How to Determine if Employees Should Be Salaried, Hourly, or Exempt - Part 2

How Steady Is the Work When Considering If They Should Be Salaried, Hourly, or Exempt?

Your next question is how reliably you need your employees to be on the job, both throughout the week and throughout the year. Seasonal employees, for example, or employees whose schedules vary widely between seasons are usually hourly so that you can keep their schedules flexible and save money for the business during times when you need fewer hours. Employees whose hours do not vary throughout the year, like your facility and team managers, are far more likely to be salaried. Salary supplies a more reliable wage for both you and the employees. This allows you to calculate pay for these employees in a concrete way whether or not they stay late some days or come in early on others.

Salaried employees are given a reliable wage as an incentive to put in what it takes to get the job done during busy months in return for being able to leave early when the work is finished while still receiving the same pay every week of the year.

Expected Work

You want to consider the work expected from the role. Managerial, technical, and other business-casual positions that ride a desk every day are more likely to be salaried. Employees who work shifts, or irregular hours are more likely to be paid hourly. Both manufacturing and healthcare workers may be paid on an hourly basis, despite the significant difference in their work environments.

Understanding the FLSA and Exempt Regulations

Now let’s talk about the US FLSA and Exempt roles. FLSA stands for Fair Labor Standards Act. It determines how the United States expects employees to be compensated for their work. Further, this defines, among other things, minimum wage, wage standards, and overtime pay. You will also want to read up on the FLSA nationally and the employment laws for your state for details.

By default, both salaried and hourly workers have a right to overtime when they work more than 40 hours a week or more than 8 hours a day. Overtime is, as you may know, time and a half.

Exempt Employees

Exempt is a special status meaning exempt from most of the FLSA regulations. Primarily, exempt employees do not need to be paid overtime if they work hours beyond 40 a week. All employees who qualify as exempt must be counted and paid as exempt, but the qualifications are strict. These include Being salaried with a weekly pay of $455 or more ($23,660 per year or more) and passing one of the 5 Role-Based Exemption Tests.

Exemption Tests

  • Executive Test
    • Managing at least two employees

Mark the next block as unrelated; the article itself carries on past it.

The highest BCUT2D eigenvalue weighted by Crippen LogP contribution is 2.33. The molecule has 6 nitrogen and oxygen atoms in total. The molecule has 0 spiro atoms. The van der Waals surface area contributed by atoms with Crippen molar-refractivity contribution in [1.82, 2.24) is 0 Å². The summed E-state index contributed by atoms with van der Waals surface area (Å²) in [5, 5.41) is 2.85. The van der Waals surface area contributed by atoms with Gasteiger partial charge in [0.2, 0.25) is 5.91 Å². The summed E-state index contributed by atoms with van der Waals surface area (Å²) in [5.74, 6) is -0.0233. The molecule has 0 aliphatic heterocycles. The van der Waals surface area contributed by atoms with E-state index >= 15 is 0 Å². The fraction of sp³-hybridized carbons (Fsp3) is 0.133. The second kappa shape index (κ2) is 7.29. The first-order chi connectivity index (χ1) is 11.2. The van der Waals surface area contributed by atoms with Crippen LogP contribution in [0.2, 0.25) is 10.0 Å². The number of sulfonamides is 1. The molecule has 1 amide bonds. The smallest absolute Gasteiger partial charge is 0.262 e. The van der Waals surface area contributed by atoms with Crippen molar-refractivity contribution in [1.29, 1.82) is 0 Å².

• Hiring and firing power
    • Manages enterprise, department, or subdivision
  • Administrative Test
    • Nonmanual work directly related to managing business operations of employer or customers
    • Has the freedom to use discretion and personal judgment on significant matters
    • If educational: Primary duties are teaching and tutoring
  • Professional Test
    • Work requires advanced intellectual knowledge attained through prolonged instruction
    • If creative: Primary duties involve invention, imagination, or originality
  • Outside Sales Test
    • Regularly engages away from the business to make sales and meet with customers and sign contracts
  • Computer Test
    • Does advanced computer work, including computer programming, analysis, engineering, advanced consulting, testing or modification, and building prototypes.

Exempt employees act based on their own advanced knowledge, understanding, and judgment. It’s important to note that employers who micro-manage an exempt employee are at risk of negating that exempt status by removing the self-determination aspect of the role. So if you have exempt employees who pass one of the five tests, be sure to treat them with the respect the role deserves to maintain their loyalty and exempt status. After all, the purpose of an exempt employee is that they are willing to put in whatever time is necessary to do the job right, based on their own expertise.

Should Your Employees Be Salaried, Hourly, or Exempt?

Should your employees be salaried or hourly? Additionally, if salaried, should they be considered exempt? As you can see, the answer contains a combination of many circumstantial and industry details based on expectation. The standards we’ve explored are based on the US FLSA but the policies hold true into Canada and you can expect similar standards in international countries with comparable labor models. If you would like more information about how BrightR can help build your remote workforce in Canada, contact us today!

Leave A Reply

Similar Blog Posts

6 Clever Strategies When Expanding Your Business to Canada

The decision to introduce your products to a new market is both exciting and a…

How to Open a New Office in Canada During COVID-19

Setting up a new office during the COVID-19 pandemic in Canada can be challenging. Here…

Is Your Small Business Big Enough to Hire International Employees?

Do you own a small business that's expanding and are considering hiring international workers? Here…